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July 8, 1962: The Reds score two runs in the bottom of the 13th to erase the third Houston lead of the game and sweep a double header from the Colt .45’s, 12-8 and 13-12. The wins move the Reds 10 games above .500 for the first time since May 17 and keep them in fourth place.

In 1962, the Reds were attempting to defend their National League pennant, and it was the first year of expansion for the National League. The New York Mets and the Houston Colt .45s had been added to the league. During the expansion draft, the two new teams demonstrated two different approaches toward building their rosters. The Mets, with their large media market, went after aging “name” players such as the Reds’ Gus Bell, the Dodgers’ Gil Hodges, and purchasing former Phillie great Richie Ashburn from the Cubs. Meanwhile, the Colts preferred younger players just past their prime age such as Roman Mejias, Al Spangler, and Turk Farrell hoping to get a few productive years from them while the Colts developed young players.

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July 2, 1961: Reds first baseman Gordy Coleman gathers eight hits including two doubles and a game-winning home run as the first place Reds sweep a doubleheader from the Braves at County Stadium in Milwaukee. In the first game, Coleman went 5-6 and won the game with a three-run homer in the top of the […]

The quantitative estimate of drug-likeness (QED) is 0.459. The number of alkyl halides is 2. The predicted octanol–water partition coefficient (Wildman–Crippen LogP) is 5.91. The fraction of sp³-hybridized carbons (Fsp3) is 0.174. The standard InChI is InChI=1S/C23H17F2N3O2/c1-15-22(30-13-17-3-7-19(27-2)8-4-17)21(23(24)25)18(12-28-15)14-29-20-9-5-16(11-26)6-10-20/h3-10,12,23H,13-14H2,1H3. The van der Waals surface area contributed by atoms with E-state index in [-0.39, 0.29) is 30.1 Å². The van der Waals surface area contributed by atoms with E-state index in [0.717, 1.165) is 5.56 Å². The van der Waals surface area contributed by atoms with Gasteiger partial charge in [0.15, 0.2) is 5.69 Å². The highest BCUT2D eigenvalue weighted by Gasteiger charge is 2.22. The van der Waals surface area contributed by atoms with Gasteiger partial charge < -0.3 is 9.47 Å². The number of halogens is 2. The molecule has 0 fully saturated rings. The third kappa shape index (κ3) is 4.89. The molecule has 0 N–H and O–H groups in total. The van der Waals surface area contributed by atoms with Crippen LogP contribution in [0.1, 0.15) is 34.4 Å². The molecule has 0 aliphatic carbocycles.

On May 21, 1963, 23 year old Jim Maloney tied the Cincinnati Reds club record for strikeouts with 16 in a 2-0 win over the Milwaukee Braves at County Stadium in Milwaukee. 1963 was Maloney’s fourth year in the majors, having won 2, 6, and 9 games in his previous three big league seasons. It […]

Today, a quote from reliever-writer, Jim Brosnan, who kept a journal during Cincinnati’s 1961 National League pennant winning season. The book, appropriately titled “Pennant Race” was his second book. His first offering, of similar nature, was The Long Season” written in 1959, the year he was traded from the St. Louis Cardinals to Cincinnati. “When […]

January 30, 1959: The Cincinnati Redlegs trade Harvey Haddix, Smoky Burgess, and Don Hoak to the Pittsburgh Pirates for Whammy Douglas, Jim Pendleton, John Powers and Frank Thomas.

First things first…the Reds were called the Redlegs during this time period. As the fear of Communism rose in the world, the Reds’ management felt it best to not be called the “Reds” during this time. The distinction was even more important during the 1961 World Series against the New York “Yanks.” (my Little League baseball team was the “Redlegs” as late as 1972–probably the same recycled wool uniforms”)

I think I know what the Reds were trying to do with this trade…the Reds were two years removed from their record-tying 1956 season when they hit 221 home runs and attendance soared past one million for the first time. The 1956 season had snapped an 11-year run of sub-.500 seasons, and they had finished third. Two years later (in 1958), the Reds finished below .500 again, and their power numbers dropped so they decided to get more pop. Their runs scored had dropped from 775 to 695 in those two seasons.